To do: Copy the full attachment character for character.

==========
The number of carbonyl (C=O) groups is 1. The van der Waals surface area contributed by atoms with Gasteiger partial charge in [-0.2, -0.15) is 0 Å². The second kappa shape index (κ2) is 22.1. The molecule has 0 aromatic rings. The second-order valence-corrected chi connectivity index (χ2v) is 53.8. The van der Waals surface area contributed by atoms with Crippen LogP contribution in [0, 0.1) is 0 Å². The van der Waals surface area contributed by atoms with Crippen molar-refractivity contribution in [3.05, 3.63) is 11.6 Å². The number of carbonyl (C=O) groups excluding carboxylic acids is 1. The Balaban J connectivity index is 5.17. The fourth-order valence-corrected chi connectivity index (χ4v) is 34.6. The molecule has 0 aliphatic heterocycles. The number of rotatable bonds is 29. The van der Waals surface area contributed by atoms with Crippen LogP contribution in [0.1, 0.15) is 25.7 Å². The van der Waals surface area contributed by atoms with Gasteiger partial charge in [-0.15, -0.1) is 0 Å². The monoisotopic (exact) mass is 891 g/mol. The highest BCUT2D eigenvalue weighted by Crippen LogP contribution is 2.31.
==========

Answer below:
The number of carbonyl (C=O) groups is 1. The van der Waals surface area contributed by atoms with Gasteiger partial charge in [-0.2, -0.15) is 0 Å². The second kappa shape index (κ2) is 22.1. The molecule has 0 aromatic rings. The second-order valence-corrected chi connectivity index (χ2v) is 53.8. The van der Waals surface area contributed by atoms with Crippen LogP contribution in [0, 0.1) is 0 Å². The van der Waals surface area contributed by atoms with Crippen molar-refractivity contribution in [3.05, 3.63) is 11.6 Å². The number of carbonyl (C=O) groups excluding carboxylic acids is 1. The Balaban J connectivity index is 5.17. The fourth-order valence-corrected chi connectivity index (χ4v) is 34.6. The molecule has 0 aliphatic heterocycles. The number of rotatable bonds is 29. The van der Waals surface area contributed by atoms with Crippen LogP contribution in [0.1, 0.15) is 25.7 Å². The van der Waals surface area contributed by atoms with Gasteiger partial charge in [-0.15, -0.1) is 0 Å². The monoisotopic (exact) mass is 891 g/mol. The highest BCUT2D eigenvalue weighted by Crippen LogP contribution is 2.31.